Help Us Build a Strong Movement
for Economic Justice in Seattle and Beyond
Since 1973, income disparity in America has steadily grown. The homelessness that began in the seventies and exploded into crisis over the next decade has become a fixture of our economic and civic lives. Over this period, the majority of us have experienced increased economic vulnerability.
Private charity and local government alone are poorly equipped to fix a system that consistently produces greater levels of inequality. Real solutions to economic injustice require us to build alliances across our differences and organize for power.
America has a growing poverty class that is characterized by vulnerability to housing loss. For many, access to this most basic of human needs is out of reach entirely. Recent federal funding priorities have shifted resources away from family and rural homelessness to address the problem of the “chronically homeless,” a population that represents approximately ten percent of those who lack housing. These priorities deflect attention from issues of poverty and inequality by presenting homelessness as mostly a problem of individual dysfunction, as opposed to being the result of deliberate policy decisions that benefit the wealthy at the expense of the majority.
Meanwhile, income and wealth disparity have returned to pre-1930s levels, with wealth inequality leading the way. As government has become more beholden to the corporate interests that operate within a globalized economy, the fortunes of all but the most affluent twenty percent have largely declined.
The richest one percent — who now enjoy one-hundred-ninety times the wealth of the median American household — have done best of all. One in one hundred households hold an average of $14.8 million in assets, while median family wealth stands at just $82,000.
Working and middle class people have been hit hard. As wealth in the United States transfers upward, the very commodities that offer a toehold in the American Dream — healthcare, housing, and quality education — have risen most dramatically in cost.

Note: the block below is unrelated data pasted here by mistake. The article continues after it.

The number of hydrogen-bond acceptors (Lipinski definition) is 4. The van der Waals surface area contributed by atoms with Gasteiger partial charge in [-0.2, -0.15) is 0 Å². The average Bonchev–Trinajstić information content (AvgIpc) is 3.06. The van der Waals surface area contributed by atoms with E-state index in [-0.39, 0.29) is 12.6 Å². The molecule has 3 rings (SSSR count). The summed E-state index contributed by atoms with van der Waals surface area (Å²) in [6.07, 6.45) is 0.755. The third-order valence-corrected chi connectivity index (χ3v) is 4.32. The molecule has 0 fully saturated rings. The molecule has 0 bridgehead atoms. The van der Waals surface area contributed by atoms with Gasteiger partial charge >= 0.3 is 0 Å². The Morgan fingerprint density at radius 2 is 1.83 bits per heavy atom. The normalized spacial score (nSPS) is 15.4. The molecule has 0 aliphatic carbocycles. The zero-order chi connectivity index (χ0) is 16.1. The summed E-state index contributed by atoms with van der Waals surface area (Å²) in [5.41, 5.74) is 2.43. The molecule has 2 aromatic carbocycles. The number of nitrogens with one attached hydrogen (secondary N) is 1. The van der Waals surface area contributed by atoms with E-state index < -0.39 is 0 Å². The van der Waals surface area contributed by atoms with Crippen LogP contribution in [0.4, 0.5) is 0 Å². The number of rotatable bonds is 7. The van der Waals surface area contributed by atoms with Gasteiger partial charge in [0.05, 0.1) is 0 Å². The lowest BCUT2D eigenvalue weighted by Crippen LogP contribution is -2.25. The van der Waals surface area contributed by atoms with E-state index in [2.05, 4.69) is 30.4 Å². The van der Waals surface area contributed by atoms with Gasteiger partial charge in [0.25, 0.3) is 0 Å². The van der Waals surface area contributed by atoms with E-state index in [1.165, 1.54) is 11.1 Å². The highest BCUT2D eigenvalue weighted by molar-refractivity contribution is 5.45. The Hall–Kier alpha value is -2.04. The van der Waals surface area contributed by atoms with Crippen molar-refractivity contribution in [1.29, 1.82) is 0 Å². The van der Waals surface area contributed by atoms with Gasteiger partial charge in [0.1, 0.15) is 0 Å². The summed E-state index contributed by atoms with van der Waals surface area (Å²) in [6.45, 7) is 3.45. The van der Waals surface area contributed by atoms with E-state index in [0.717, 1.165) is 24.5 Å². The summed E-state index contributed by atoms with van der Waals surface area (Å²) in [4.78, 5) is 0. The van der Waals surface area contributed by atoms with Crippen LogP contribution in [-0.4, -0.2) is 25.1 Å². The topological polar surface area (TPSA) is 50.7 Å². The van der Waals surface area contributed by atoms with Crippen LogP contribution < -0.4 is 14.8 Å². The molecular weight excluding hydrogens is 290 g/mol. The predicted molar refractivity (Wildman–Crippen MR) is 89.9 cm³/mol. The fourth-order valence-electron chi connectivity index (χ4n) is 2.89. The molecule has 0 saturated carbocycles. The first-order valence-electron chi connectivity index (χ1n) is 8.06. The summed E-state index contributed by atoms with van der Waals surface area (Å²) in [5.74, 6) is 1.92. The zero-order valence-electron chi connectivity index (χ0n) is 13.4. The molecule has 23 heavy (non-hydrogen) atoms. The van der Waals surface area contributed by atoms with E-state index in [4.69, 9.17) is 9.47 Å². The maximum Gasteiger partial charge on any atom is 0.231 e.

Low-income people of color have been hit hardest of all. Infant mortality rates and unemployment disparity in minority communities are again on the rise after years of improvement. Incarceration trends that disproportionately target African-Americans have led to reduced economic opportunities and a deepening racialization of poverty. People of color have long been disproportionately at risk of homelessness.
While payday and sub-prime lenders prey upon the most vulnerable, debt is an experience that most of us share. More than fifty million Americans have negative assets. In other words, many of us now owe more than we own.
We are working more jobs and longer hours, and the margin for error has become increasingly thin. While most of us will not become homeless, many will come close.
Homelessness, heightened inequality, and ever-deepening debt are not the inevitable by-product of blind market forces. As corporate interests have largely captured the democratic process, our money-driven politics have ceased to serve the common good.
The divisions that exist within the national economy are easily seen in the new Seattle downtown. Within just a few blocks — near Pike Place Market, Benaroya Hall, and the newly expanded Seattle Art Museum — four luxury towers will add 505 new condos with an average value of $2.2 million each.
As the cost of housing in Seattle and our City’s median income grow further apart, homelessness and economic vulnerability have increased.
A home in Seattle now costs nearly eight times the Seattle median income. This ratio has widened by thirty-nine percent since 2000. Average rent rose by more than ten percent last year to reach an all time high of $1,052.
Rental vacancies are below three percent. Those who have poor credit or other problems are often unable to compete for scarce affordable market-rate apartments. Waiting lists for Seattle’s 20,800 subsidized units — a number that includes federally supported Section 8 housing vouchers — are typically one to three years long.
The new popularity of urban living can be seen in the proliferation of construction cranes throughout the downtown. Forty-nine new condo projects are scheduled for completion in this area by 2010. Drawn by the cultural amenities of the city and the attractions of a short commute, 23,000 people have moved to Seattle since 2000. Condo conversion alone has led to the loss of nearly 5,000 rental units in the past three years. More than two thirds of these were affordable to those at eighty percent of median income or below.